Want to have stronger relationships? Empower!


Did you realize that teachers can be possessive?  I know I have been!

Photo by Tasha M. Troy

Photo by Tasha M. Troy

As someone who teaches in a “student-centered” classroom, I am expected to empower the students to take the lead and to direct the class.  I’ll admit that this has been a struggle for me at times.  Ok, a lot of the time!

Part of the reason for this is the need to meet conflicting interests.  The desires of my students don’t always line up with the mandates from my employer.  Further, I take my responsibilities very seriously, and I have been concerned that I wouldn’t be able to accomplish my own tasks if I take the time needed to allow students more directive control.

However, my attitude is changing.  In the last 18 months, as I’ve been learning more about leadership and developing leaders, I have started to look at my classroom less as a learning environment and more as a leadership incubator.  While I have always sought to empower my students to continue learning and growing after they’ve completed the course, now I am taking a bigger picture view of life after the classroom.

Of course, I am still focused on delivering content and providing opportunities for my students to grow in their communication skills.  However, this shift in perspective has made it possible for me to empower my students in ways I never did before.

In his book The 21 Irrefutable Laws of Leadership, John Maxwell says:

“Leading well is not about enriching yourself – it’s about empowering others.”

He then lists three reasons people don’t empower others: a desire for job security, resistance to change, and lack of self-worth.  For me, I think it was a combination of all three that prevented me from empowering my students more.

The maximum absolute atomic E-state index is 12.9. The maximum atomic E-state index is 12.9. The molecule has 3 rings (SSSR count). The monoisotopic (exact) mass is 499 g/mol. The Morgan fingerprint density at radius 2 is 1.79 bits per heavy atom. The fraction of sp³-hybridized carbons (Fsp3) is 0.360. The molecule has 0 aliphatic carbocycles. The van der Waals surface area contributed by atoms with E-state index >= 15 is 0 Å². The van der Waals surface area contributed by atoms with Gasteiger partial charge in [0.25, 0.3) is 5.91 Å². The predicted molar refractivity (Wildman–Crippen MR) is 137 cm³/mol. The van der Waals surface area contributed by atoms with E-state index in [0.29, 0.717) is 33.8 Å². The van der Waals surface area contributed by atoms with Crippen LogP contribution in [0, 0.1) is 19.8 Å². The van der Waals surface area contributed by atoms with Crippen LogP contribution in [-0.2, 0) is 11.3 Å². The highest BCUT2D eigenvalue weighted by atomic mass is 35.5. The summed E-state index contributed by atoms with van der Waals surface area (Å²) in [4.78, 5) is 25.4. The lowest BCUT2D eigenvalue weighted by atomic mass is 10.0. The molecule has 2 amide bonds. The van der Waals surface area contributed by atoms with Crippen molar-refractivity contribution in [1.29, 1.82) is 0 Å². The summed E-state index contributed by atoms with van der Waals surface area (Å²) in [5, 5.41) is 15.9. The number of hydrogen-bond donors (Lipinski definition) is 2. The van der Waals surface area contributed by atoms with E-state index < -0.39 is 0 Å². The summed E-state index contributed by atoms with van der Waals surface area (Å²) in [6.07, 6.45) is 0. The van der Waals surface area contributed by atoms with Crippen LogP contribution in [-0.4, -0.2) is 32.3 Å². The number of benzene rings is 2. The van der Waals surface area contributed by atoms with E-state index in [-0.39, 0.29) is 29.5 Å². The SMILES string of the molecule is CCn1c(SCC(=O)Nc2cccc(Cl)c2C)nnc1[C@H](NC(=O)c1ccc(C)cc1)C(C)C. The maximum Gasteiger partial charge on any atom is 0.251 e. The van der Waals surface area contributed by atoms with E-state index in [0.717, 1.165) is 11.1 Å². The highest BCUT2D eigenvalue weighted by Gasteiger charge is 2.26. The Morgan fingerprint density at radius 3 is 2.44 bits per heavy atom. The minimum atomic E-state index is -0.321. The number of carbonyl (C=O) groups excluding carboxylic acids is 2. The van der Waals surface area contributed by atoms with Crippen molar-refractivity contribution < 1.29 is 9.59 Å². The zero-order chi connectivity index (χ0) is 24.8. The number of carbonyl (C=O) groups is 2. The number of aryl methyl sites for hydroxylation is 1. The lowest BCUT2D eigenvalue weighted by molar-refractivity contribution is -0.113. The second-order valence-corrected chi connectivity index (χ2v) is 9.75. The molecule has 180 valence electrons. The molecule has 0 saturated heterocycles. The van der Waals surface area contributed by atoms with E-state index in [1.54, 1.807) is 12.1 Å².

What I have found, however, is that people will rise to your expectations, and even when they don’t, good management of the situation can create a powerful learning experience for everyone involved.  In the end, it is well worth taking a little extra time to empower the people around me, for their own good and for mine!

In what areas are you still holding on to control?  Who do you need to empower today?

Feed Your Soul


Once in a while, I feel I need to take a break from my life, run away, and get alone.  Do you ever feel like that?


Fort Harrison, near Richmond, Virginia; photo by Tasha M. Troy

At times like that, I usually will take a short road trip, either a trip out to some of my favorite nearby natural sites or a day trip to a place a couple of hours away.  Most often, I take these excursions alone – just me and God.  If I do invite a friend along, it is because she is a highly trusted friend.

I always come back from these outings feeling refreshed, grounded, and centered, ready to face my life and the demands put upon me by clients, students, employers, friends, and family.

In order to practice connected influence or principled leadership, we must first connect with ourselves and with God.

John Maxwell teaches that the highest form of leadership is self-leadership.  This includes feeling connected to yourself and your purpose, understanding your strengths.  It also includes self-care.

As I write this, it is December 8 – smack-dab in the middle of the busy Christmas season.  It might be the hardest time of the year to engage in self-care.  However, I would venture that you won’t survive the next few weeks if you are not intentional about finding the time.

We cannot give what we do not have

Green Spring Garden, Virginia Photo by Tasha M. Troy

Green Spring Garden, Virginia
Photo by Tasha M. Troy

Whenever I talk to someone who is feeling stressed out – whether it’s a friend, client, student, whoever! – I tell them that everyday they need to do something that “feeds their soul.”  By this, I mean you need to do something everyday that you enjoy, that is just for you.

In the Law of Priorities, John Maxwell describes his “3 Rs” for setting priorities; the third one is “reward,” which means prioritizing the things that give you your greatest emotional payoff.  This is exactly what I mean when I say “feed your soul.”

Feed Your Soul

This doesn’t need to take a long time; 5 or 10 minutes will suffice for many activities.  Here are some suggestions, mostly things that I do; this list is by no means exhaustive!